SOCIETY GUIDELINE LINKS — Links to society and government-sponsored guidelines from selected countries and regions around the world are provided separately. (See "Society guideline links: Contraception".)

INFORMATION FOR PATIENTS — UpToDate offers two types of patient education materials, "The Basics" and "Beyond the Basics." The Basics patient education pieces are written in plain language, at the 5th to 6th grade reading level, and they answer the four or five key questions a patient might have about a given condition. These articles are best for patients who want a general overview and who prefer short, easy-to-read materials. Beyond the Basics patient education pieces are longer, more sophisticated, and more detailed. These articles are written at the 10th to 12th grade reading level and are best for patients who want in-depth information and are comfortable with some medical jargon.

Here are the patient education articles that are relevant to this topic. We encourage you to print or e-mail these topics to your patients. (You can also locate patient education articles on a variety of subjects by searching on "patient info" and the keyword(s) of interest.)

Basics topics (see "Patient education: Choosing birth control (The Basics)" and "Patient education: Vasectomy (The Basics)")

Beyond the Basics topics (see "Patient education: Birth control; which method is right for me? (Beyond the Basics)" and "Patient education: Vasectomy (Beyond the Basics)")

SUMMARY AND RECOMMENDATIONS

The goals of contraceptive counseling are to educate women about contraception, discuss current and future contraceptive needs, select a contraceptive method, and avoid the risks of unintended pregnancy. (See 'Goals of contraception counseling' above.)

Women are encouraged to select one of the most effective contraceptive options. In practice, contraceptive methods can be divided into three categories based upon their theoretical and actual effectiveness (figure 1). (See 'Contraceptive efficacy' above.)

The most effective methods are long-acting reversible contraception (LARC: intrauterine contraception and contraceptive implants) and sterilization. These methods are associated with the lowest pregnancy rates regardless of the population studied because their effectiveness is minimally influenced by the patient's actions or adherence (figure 1 and table 1). (See 'Contraceptive efficacy' above.)

-For women who desire reversible contraception, we prefer LARC. Pregnancy rates are comparable to sterilization (table 1), with the highest satisfaction and continuation rates. (See 'Contraceptive efficacy' above.)

-For women who request sterilization, we counsel about LARC as well because LARC is comparable to sterilization in terms of effectiveness (table 1), but is nonsurgical and reversible. For couples who desire permanent contraception (sterilization), we prefer vasectomy of the male partner. Vasectomy is as effective, but less morbid and costly than tubal occlusion. (See 'Contraceptive efficacy' above.)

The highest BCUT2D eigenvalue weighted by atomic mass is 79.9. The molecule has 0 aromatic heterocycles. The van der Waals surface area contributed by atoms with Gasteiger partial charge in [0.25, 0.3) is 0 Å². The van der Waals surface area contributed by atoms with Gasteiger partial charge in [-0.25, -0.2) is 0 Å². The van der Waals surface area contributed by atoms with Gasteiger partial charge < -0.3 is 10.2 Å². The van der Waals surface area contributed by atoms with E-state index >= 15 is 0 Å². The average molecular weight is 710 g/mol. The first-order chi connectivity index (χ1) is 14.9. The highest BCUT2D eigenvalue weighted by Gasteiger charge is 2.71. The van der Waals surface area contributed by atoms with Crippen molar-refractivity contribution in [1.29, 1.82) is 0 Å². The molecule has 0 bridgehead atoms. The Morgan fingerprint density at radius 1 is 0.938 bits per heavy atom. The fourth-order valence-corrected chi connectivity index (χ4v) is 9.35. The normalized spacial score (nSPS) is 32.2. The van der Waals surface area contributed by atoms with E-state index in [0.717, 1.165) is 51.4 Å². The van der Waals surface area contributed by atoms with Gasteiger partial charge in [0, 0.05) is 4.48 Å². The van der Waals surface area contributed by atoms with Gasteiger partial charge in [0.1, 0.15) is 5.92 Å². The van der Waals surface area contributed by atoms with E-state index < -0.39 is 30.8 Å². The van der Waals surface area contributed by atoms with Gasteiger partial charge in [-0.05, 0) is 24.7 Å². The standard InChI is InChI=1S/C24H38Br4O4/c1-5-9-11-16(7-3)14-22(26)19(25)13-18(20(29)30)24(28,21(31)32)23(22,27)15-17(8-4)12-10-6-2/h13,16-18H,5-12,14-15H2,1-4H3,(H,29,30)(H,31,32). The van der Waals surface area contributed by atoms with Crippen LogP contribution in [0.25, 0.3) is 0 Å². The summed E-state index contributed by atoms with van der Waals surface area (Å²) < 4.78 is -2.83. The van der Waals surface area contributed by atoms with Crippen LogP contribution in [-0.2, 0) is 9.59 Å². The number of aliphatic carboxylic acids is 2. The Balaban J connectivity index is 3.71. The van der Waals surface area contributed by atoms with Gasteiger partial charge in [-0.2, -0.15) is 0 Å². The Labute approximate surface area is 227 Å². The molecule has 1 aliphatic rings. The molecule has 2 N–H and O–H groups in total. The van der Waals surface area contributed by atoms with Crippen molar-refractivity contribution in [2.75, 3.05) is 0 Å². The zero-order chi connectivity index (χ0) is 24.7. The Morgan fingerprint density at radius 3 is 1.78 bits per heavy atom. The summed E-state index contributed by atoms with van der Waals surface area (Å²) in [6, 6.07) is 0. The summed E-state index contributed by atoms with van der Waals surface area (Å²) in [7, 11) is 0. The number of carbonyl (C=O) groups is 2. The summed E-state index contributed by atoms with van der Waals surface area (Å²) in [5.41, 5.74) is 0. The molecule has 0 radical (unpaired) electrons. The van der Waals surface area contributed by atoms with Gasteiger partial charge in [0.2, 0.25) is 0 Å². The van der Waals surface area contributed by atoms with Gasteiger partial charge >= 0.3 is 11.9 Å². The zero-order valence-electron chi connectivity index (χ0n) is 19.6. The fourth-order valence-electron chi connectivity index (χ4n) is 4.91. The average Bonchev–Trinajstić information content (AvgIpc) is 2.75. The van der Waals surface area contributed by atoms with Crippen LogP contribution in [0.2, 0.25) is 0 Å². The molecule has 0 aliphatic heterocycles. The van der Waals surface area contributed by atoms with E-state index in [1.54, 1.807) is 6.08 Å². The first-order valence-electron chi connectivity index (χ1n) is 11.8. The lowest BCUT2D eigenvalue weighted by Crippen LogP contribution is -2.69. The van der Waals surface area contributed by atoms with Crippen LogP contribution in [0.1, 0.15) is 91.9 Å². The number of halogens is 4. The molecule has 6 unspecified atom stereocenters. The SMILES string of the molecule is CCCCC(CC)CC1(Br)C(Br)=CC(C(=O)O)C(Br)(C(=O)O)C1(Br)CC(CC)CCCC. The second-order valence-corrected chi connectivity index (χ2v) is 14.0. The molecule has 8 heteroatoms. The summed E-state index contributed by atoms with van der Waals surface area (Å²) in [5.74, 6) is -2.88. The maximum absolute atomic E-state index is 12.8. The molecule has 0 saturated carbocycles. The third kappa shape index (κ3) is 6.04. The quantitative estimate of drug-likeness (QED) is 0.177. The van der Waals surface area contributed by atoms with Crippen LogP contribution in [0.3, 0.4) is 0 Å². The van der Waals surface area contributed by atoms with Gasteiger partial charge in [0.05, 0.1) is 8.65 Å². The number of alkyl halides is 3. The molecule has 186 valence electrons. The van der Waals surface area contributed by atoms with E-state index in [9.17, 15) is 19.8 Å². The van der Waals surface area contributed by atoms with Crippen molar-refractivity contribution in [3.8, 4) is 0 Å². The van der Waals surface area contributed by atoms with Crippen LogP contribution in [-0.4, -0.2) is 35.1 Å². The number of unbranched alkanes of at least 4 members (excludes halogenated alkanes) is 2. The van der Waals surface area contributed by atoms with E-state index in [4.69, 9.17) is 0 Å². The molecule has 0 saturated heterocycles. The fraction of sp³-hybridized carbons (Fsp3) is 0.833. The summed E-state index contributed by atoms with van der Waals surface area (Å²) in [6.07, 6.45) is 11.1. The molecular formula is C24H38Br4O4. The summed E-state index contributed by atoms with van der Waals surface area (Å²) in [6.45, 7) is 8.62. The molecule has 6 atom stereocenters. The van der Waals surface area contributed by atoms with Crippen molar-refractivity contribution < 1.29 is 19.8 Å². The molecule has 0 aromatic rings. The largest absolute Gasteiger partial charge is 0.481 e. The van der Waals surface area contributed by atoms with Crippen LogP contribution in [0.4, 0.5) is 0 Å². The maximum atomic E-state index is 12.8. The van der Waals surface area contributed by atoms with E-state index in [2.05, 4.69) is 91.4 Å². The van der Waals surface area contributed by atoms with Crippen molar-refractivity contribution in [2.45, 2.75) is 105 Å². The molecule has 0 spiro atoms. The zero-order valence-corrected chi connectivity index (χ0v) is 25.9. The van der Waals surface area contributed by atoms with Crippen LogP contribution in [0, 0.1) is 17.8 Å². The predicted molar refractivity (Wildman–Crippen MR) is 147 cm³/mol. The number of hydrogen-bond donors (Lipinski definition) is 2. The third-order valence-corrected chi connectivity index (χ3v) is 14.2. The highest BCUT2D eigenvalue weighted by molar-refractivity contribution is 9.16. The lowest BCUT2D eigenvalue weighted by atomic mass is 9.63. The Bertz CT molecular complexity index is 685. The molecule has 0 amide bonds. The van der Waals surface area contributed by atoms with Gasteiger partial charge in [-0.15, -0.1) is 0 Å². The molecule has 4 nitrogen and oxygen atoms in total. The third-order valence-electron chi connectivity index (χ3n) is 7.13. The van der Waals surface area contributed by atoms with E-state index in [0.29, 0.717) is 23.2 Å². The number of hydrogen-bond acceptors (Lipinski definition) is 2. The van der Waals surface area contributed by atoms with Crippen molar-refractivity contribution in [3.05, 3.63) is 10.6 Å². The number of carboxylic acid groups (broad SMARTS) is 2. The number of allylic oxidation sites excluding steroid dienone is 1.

Effective contraceptive methods include combined estrogen-progesterone hormonal methods (pills, patch, vaginal ring), progestin injections, and diaphragms. These methods are less effective than long-acting reversible contraception, although still highly effective when used properly (table 1). (See 'Contraceptive efficacy' above.)

The least effective methods of contraception, including male and female condoms, cervical caps, sponges, spermicides, periodic abstinence, and withdrawal, are associated with actual pregnancy rates that are much higher than perfect use rates (figure 1 and table 1). (See 'Contraceptive efficacy' above.)

Selection of a contraceptive method must take into account the woman's preferences, her time frame for pregnancy, and contraceptive efficacy, safety, and side effects. We ask the woman if she will be able to adhere to the requirements of using the method, adhere to the method despite these requirements, and likely tolerate the method's potential side effects. The noncontraceptive benefits of the various birth control options can help guide the selection process. (See 'Method selection' above and 'Noncontraceptive benefits' above.)

In addition to any method of contraception, we recommend use of condoms for individuals at risk of sexually transmitted infections (Grade 1B). (See 'Protection from sexually transmitted infections' above and "Male condoms", section on 'Protection from STIs' and "Female condoms", section on 'Sexually transmitted infections'.)

Women are informed about emergency contraception in case of contraceptive failure, which can include incorrect use or non-use. (See 'Emergency contraception' above.)

For healthy women, most contraceptives can be started on the same day as the visit and require minimal examination or testing prior to initiation (table 7). Pregnancy can be reasonably excluded in women who meet any of the criteria in the table (table 8). (See 'Starting contraception' above.)

Unique contraceptive needs exist in adolescents, patients with medical issues or disabilities, and patients with cancer. (See 'Special populations' above.)

ACKNOWLEDGMENT — The editorial staff at UpToDate would like to acknowledge Mimi Zieman, MD, who contributed to an earlier version of this topic review.

Use of UpToDate is subject to the Subscription and License Agreement.